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transporting E coli on filter paper


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#1 donny

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Posted 29 March 2012 - 08:58 AM

I was moving to a new lab and brought my bacteria strains over by air drying cultures of them on filter paper. I wrapped them up in weighing paper and aluminium foil on the outside. I carried it in my hand luggage (ie went through all the X-ray). It was not exposed to extreme heat. For most of the trip, it was ~25C and when I got to my destination, it was mostly below 15C. However, when I finally got to the lab after ~12 days, I could not revive them. What I did was I added a drop of LB to the filter paper, incubated at 37C for 1 h and smeared it on selective plates. Then, I dropped the paper into selective liquid media. There was no colony or cell growth at all.

I know that inoculating bacteria on filter paper for mailing is a common practice. There is this thread from this forum (http://www.protocol-...posts/7295.html). Also, CGSC sends out KEIO collection strains on paper too. So what did I do wrongly? Should I have sent them moist or recover in non-selective medium first? I'm trying to figure this out so I could get people from my lab to send some over to me. Thanks!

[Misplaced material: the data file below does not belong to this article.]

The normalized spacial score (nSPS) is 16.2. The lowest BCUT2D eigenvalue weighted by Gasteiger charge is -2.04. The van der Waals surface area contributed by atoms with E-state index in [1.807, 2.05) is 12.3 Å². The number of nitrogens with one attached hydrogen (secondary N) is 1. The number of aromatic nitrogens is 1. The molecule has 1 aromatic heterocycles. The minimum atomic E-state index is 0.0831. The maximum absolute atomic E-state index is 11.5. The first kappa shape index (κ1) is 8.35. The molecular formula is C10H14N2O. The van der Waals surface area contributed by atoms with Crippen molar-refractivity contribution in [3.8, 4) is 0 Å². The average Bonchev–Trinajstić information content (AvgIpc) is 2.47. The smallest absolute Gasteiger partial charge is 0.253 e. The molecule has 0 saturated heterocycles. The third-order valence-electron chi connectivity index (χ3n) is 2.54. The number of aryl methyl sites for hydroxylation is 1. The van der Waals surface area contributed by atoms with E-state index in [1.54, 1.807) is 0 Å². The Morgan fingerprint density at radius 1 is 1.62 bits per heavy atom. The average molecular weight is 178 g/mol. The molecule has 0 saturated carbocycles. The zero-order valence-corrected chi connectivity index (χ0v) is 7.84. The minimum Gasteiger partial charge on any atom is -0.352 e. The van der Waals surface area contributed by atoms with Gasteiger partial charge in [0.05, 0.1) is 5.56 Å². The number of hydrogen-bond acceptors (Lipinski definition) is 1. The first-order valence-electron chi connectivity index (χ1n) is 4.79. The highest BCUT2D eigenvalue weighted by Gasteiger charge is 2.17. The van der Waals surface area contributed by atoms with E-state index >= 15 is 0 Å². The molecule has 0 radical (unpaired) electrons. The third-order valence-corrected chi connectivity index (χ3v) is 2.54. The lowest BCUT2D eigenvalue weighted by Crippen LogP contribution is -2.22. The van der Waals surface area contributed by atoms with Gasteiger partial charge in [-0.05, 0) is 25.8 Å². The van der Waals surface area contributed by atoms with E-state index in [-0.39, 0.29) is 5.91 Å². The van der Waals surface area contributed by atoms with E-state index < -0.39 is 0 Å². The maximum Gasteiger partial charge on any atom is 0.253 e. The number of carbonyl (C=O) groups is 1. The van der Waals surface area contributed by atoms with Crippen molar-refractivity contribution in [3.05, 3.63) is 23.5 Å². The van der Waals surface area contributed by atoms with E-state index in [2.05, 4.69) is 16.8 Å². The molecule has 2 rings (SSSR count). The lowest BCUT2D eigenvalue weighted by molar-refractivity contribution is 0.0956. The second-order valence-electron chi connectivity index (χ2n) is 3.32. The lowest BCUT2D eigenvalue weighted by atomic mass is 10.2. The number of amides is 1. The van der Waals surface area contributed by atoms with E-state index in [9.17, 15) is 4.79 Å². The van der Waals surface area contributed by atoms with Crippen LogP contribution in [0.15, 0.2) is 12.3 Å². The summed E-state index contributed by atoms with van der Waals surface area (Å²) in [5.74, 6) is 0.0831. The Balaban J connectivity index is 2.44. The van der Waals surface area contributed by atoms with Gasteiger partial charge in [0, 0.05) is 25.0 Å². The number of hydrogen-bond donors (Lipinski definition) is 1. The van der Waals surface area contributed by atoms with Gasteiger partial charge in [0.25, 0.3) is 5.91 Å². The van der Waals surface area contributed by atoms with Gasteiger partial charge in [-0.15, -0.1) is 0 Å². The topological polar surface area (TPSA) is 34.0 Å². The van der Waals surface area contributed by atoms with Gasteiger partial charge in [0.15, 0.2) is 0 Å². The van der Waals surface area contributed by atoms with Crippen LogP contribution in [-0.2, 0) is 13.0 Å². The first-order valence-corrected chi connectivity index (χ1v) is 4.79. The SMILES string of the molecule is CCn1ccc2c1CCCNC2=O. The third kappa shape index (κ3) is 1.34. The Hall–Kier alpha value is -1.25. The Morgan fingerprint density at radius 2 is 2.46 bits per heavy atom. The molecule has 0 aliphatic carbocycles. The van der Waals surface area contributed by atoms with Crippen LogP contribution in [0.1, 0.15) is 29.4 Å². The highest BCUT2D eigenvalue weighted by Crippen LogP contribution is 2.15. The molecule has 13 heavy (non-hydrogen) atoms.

#2 pito

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Posted 29 March 2012 - 10:32 AM

Not sure why you used selective medium.. thats not a good idea. You need general medium first because the cells need to "revive" , get their metabolism back in oirder and putting them on selective medium is not a good idea to start with.
Also there is no colony growth, but how long did you wait?

Why didnt you use freezedried samples or agarslants?
One thing you need to keep in mind: never bet on one horse and before you start betting, make sure you know on what you are betting!
What I mean is: you should have tried it before , to see if it works! ANd you sould have maybe used 2 different ways to make sure there is at least 1 working... (there are things that can go wrong...==> let the people in your lab make new samples and let them store it a few days, or why not, let them mail it to themself at home, bring it back to the lab and check if it works... it should be possible!)

Its very hard to tell what went wrong really.

If you don't know it, then ask it! Better to ask and look foolish to some than not ask and stay stupid.


#3 donny

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Posted 29 March 2012 - 11:12 AM

I actually moisten the paper with plain LB and incubated for 1 h before I placed them on selective plate/medium. I guess that was not enough. In retrospect, I probably should have grown them up in plain LB and streak the overnight culture on selective plates. Btw, the plates were incubated for 2 days.

I didn't use agar slant as I wanted the most convenient and inconspicuous way to bring it with me onto the plane. I was afraid agar slant would be a bit suspicious on the X-ray. I read a paper that recovery from freeze dried cells is lower than air dried ones.